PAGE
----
Enviros Can Collect Fees in SF Golf Course Fight

     SAN FRANCISCO (CN) - San Francisco officials owe nearly $386,000 in attorneys' fees after they were sued over the risk to wildlife posed by a golf course, a federal judge ruled.
     Wild Equity Institute led a team of nonprofit conservationists in a lawsuit against the city and county of San Francisco, seeking to halt to all water pumping and the use of golf carts on the ninth through 18th holes of the Sharp Park Golf Course, a 417-acre park in Pacifica, south of San Francisco.
     The groups claimed that water management at the 83-year old course violates the Endangered Species Act by exposing frog eggs to the air and killing them, while lawn mowers and golf carts routinely run over adult frogs and snakes. City and Sharp Park officials told the court that they constantly monitor the California red-legged frog population and protect the San Francisco garter snake with "no-mow" measures. They also suspend golf play if a snake or frog is seen.
     U.S. District Judge Susan Illston slammed the conservation groups last year for failing to show that the animals faced irreparable harm. She noted there had not been a single snake sighting at the golf course in three years, and said it is "uncontroverted" that frog populations are increasing.
     After she directed Fish and Wildlife Service to decide who is right, the agency entered an incidental take statement (ITS), estimating that golf carts and mowers will kill or injure "one frog and one snake," while harassing all park critters. The FWS also found that water pumping at the park's pond will cause a wide range of "takes" - harm, harassment, capture, injury or death - to 130 frog egg masses over the next 10 years.
     Illston dismissed the case last December, finding the ITS shielded San Francisco from liability for now. The conservation groups have appealed that decision, but asked Illston to order the "costs of litigation" under provisions of the Endangered Species Act - despite failing to prevail in her courtroom.
     The groups argued that the ESA's catalyst theory allows them to collect because their lawsuit pressured San Francisco officials to comply with FWS regulations. San Francisco rebutted by stating the groups' main goal is to take down Sharp Park, and pointed to the pending appeal of Illston's dismissal as proof of their ongoing plan.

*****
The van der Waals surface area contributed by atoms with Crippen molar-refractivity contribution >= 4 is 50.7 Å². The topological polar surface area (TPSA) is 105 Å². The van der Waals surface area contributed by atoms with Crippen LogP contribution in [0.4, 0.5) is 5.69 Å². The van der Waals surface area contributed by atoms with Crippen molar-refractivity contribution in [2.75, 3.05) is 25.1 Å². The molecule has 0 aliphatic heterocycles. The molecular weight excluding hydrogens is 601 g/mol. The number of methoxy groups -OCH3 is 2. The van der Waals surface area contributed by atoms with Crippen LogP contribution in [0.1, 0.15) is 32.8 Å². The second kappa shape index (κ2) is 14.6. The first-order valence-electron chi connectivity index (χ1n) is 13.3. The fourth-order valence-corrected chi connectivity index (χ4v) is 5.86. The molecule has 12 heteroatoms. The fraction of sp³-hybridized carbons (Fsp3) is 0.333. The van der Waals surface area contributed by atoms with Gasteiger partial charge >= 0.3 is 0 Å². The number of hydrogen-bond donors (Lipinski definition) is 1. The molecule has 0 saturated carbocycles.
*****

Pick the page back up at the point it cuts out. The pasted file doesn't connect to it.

But Illston - looking to the original complaint - found the conservation groups' goal was to halt the "taking" of frogs and snakes without approval under the ESA.
     The incidental take statements required by FWS "found, as plaintiffs had alleged and defendants had denied, that incidental take of the frogs and snakes was occurring due to golf course operations," Illston wrote. "The ITS authorized the incidental take, so long as defendants complied with the list of requirements it set forth."
     "Plaintiffs are only required to achieve some success, not perfect success," the judge added.
     She also rejected the argument of officials that they filed the "take" applications independently from the groups' lawsuit.
     "It was not until after the preliminary injunction motion that defendants sought take authorization, almost a year after the FWS encouraged them to," Illston wrote. "Moreover, the authorization was for take pursuant to the pumping and golf course activities, as opposed to authorization just for moving frog egg masses. The timing and scope of the authorization indicate that plaintiffs' lawsuit was at least a substantial causative factor. Finally, an August 2012 letter from defendants to the FWS requested that the agency 'ensure we have the final [approval] by September 7th' because 'it is extremely important to be able to dispose of the litigation at long last.' This indicates that a motivating force behind defendants' pursuit of the approval was to dispose of plaintiffs' lawsuit."
     The conservation groups also succeeded on the second portion of their catalyst theory, since the incidental take statement now legally requires mitigation measures, which are no longer voluntary or "gratuitous" on the part of San Francisco officials, according to the ruling.
     Illston nevertheless substantially lowered Wild Equity's demand for $1.3 million in court costs and lawyer fees. She noted that the groups failed to prevail "on a single substantive motion before the court," despite gaining their desired outcome.
     "Although the court cannot determine with precision which of the hours spent were duplicative or unnecessary to achieving plaintiffs' goal, the fact that plaintiffs lost every single motion leads the court to believe that a large majority of the time spent was 'excessive, redundant or otherwise unnecessary' and therefore should not be compensated," Illston wrote.
     She also questioned why the group's Washington, D.C., attorneys - at $700 an hour - spent so much time on the case while the $300-per-hour junior associates accounted for less than 12 percent of the attorney hours in the case.
     "This grossly inefficient allocation of resources seems unwarranted by this simple ESA action," Illston wrote. "Plaintiffs fail to justify this excess."
     The judge reduced the groups' demand for attorneys' fees by three-quarters, to $326,000. With a $59,209 award for costs, San Francisco taxpayers are now on the hook for a total of $385,809 - not counting the pending appeal of Illston's dismissal.